Alex Constantine - December 10, 2023
In a May 2023 interview with USA Today Network, Raymond said he is "completely innocent" of the charges and has been on voluntary leave of absence from the school since his arrests.
Raymond, who is also an elected member of the Louisiana Republican Party's state central committee, hasn't returned a call and text from USA Today Network for this story. The case is pending in state court.
Raymond's opponent in the race for the House District 104 seat, fellow Republican Jay Galle' of Mandeville, said he was shocked by the endorsement.
"As a lifelong Republican it's an embarrassment," said Galle' while acknowledging Raymond's right to the presumption of innocence.
"(The party) puts itself out there as a protector of children," said Galle', a former marine and businessman who now manages his family's real estate portfolio. "I can't express how disappointed I am that the Louisiana Republican Party has chosen to endorse a candidate with not one, not two, not three, but four criminal charges of cruelty to children."
Raymond is accused of holding a 4-year-old boy upside down by his ankles and "whipping his buttocks" and taping three 13-year-old boys' mouths shut with packing tape for talking too much in class.
He is also accused of covering the 4-year-old's mouth and nose with his hand to stop the child's "tantrum" in a separate incident. In a news release, police said witnesses reported Raymond's actions prevented the child from breathing "to the point of him going limp." The witness, a staff member, said the child was "out of it and lethargic" and "unable to stand."
The children whose mouths were taped said they had trouble breathing and suffered pain when the tape was removed.
In the May interview, Raymond said the accusations of his actions against the 4-year-old "are preposterous." Raymond acknowledged that he taped the three 13-year-olds mouths shut after giving them a choice of that punishment or calling their parents, "but tape isn't a crime."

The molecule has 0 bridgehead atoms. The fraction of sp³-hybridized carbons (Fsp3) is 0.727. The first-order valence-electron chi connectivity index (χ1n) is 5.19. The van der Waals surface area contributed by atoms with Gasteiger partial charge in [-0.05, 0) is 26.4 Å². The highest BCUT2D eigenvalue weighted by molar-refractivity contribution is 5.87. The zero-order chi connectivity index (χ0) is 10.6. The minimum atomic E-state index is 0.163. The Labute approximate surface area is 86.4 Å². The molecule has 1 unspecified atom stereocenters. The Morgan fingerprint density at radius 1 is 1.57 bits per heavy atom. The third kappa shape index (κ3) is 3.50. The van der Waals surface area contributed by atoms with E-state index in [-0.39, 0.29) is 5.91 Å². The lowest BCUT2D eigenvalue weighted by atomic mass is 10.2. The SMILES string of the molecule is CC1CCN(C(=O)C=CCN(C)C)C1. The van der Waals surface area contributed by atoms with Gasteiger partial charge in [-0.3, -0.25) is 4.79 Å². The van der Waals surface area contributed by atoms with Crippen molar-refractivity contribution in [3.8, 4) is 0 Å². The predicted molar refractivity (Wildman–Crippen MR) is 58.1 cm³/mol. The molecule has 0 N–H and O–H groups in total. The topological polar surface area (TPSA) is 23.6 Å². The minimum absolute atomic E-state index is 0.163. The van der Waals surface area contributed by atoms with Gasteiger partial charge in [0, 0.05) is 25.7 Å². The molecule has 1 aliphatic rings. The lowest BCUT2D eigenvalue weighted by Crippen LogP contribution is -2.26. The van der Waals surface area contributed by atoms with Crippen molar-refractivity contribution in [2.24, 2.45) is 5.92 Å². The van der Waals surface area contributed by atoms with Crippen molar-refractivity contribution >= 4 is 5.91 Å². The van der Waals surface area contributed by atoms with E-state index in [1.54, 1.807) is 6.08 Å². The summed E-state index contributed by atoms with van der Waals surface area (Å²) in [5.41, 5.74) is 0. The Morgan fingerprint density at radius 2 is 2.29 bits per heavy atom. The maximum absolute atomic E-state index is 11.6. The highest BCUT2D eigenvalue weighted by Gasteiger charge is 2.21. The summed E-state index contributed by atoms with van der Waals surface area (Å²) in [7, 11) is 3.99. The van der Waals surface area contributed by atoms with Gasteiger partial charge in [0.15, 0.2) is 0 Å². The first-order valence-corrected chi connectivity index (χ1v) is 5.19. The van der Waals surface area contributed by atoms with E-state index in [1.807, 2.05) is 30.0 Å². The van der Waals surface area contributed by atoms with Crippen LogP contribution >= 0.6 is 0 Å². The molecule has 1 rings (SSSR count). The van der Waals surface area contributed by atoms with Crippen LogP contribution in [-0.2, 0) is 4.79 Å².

"I'm completely innocent of these charges and confident I'll be fully exonerated in a fair judicial process," he said. "I love children, and that's why I started the school. I never hurt a child and look forward to putting these false charges behind me."
Raymond said the charges stem from "disgruntled ex-employees with an axe to grind."
Raymond also owns and operates The Bridge 88.7-FM Christian radio station.
He is a familiar figure in the Capitol who testified in multiple hearings last spring supporting bills like requiring schools to post "In God We Trust" in classrooms, officially allowing historical Bible courses to be taught in public schools and in favor of LGBTQ restrictions. Among his written campaign promises: "Reject the woke trans-agenda.
Raymond in May said he is confident the charges against him won't impact his campaign.
"I trust the people of St. Tammany to recognize the 23 years I've served the community," he said.
Raymond is vice-chair of credentials committee of the Louisiana Republican Party State Central Committee and a member of the St. Tammany Republican Parish Executive Committee.
Incumbent House District 104 Rep. Paul Hollis was term limited and couldn't run again, leaving the seat open.
Raymond had previously run unsuccessfully for the District 90 seat held by Republican Rep. Mary DuBuisson.
Greg Hilburn covers state politics for the USA TODAY Network of Louisiana. Follow him on Twitter @GregHilburn